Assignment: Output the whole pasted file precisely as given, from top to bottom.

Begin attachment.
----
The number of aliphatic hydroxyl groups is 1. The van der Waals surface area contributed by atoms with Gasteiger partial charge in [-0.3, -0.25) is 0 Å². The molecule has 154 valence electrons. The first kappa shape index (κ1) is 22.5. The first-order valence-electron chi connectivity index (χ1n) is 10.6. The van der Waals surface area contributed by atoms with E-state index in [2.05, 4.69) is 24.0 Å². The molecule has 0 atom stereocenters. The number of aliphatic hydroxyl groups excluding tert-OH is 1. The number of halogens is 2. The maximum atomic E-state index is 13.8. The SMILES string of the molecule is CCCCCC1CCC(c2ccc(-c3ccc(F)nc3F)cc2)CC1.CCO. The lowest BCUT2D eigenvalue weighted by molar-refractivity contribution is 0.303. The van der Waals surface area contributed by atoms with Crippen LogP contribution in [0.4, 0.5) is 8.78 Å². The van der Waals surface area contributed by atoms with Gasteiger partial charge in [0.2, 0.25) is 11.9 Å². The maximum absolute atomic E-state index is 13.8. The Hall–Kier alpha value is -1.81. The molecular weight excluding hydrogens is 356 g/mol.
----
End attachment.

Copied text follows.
The number of aliphatic hydroxyl groups is 1. The van der Waals surface area contributed by atoms with Gasteiger partial charge in [-0.3, -0.25) is 0 Å². The molecule has 154 valence electrons. The first kappa shape index (κ1) is 22.5. The first-order valence-electron chi connectivity index (χ1n) is 10.6. The van der Waals surface area contributed by atoms with E-state index in [2.05, 4.69) is 24.0 Å². The molecule has 0 atom stereocenters. The number of aliphatic hydroxyl groups excluding tert-OH is 1. The number of halogens is 2. The maximum atomic E-state index is 13.8. The SMILES string of the molecule is CCCCCC1CCC(c2ccc(-c3ccc(F)nc3F)cc2)CC1.CCO. The lowest BCUT2D eigenvalue weighted by molar-refractivity contribution is 0.303. The van der Waals surface area contributed by atoms with Crippen LogP contribution in [0.4, 0.5) is 8.78 Å². The van der Waals surface area contributed by atoms with Gasteiger partial charge in [0.2, 0.25) is 11.9 Å². The maximum absolute atomic E-state index is 13.8. The Hall–Kier alpha value is -1.81. The molecular weight excluding hydrogens is 356 g/mol.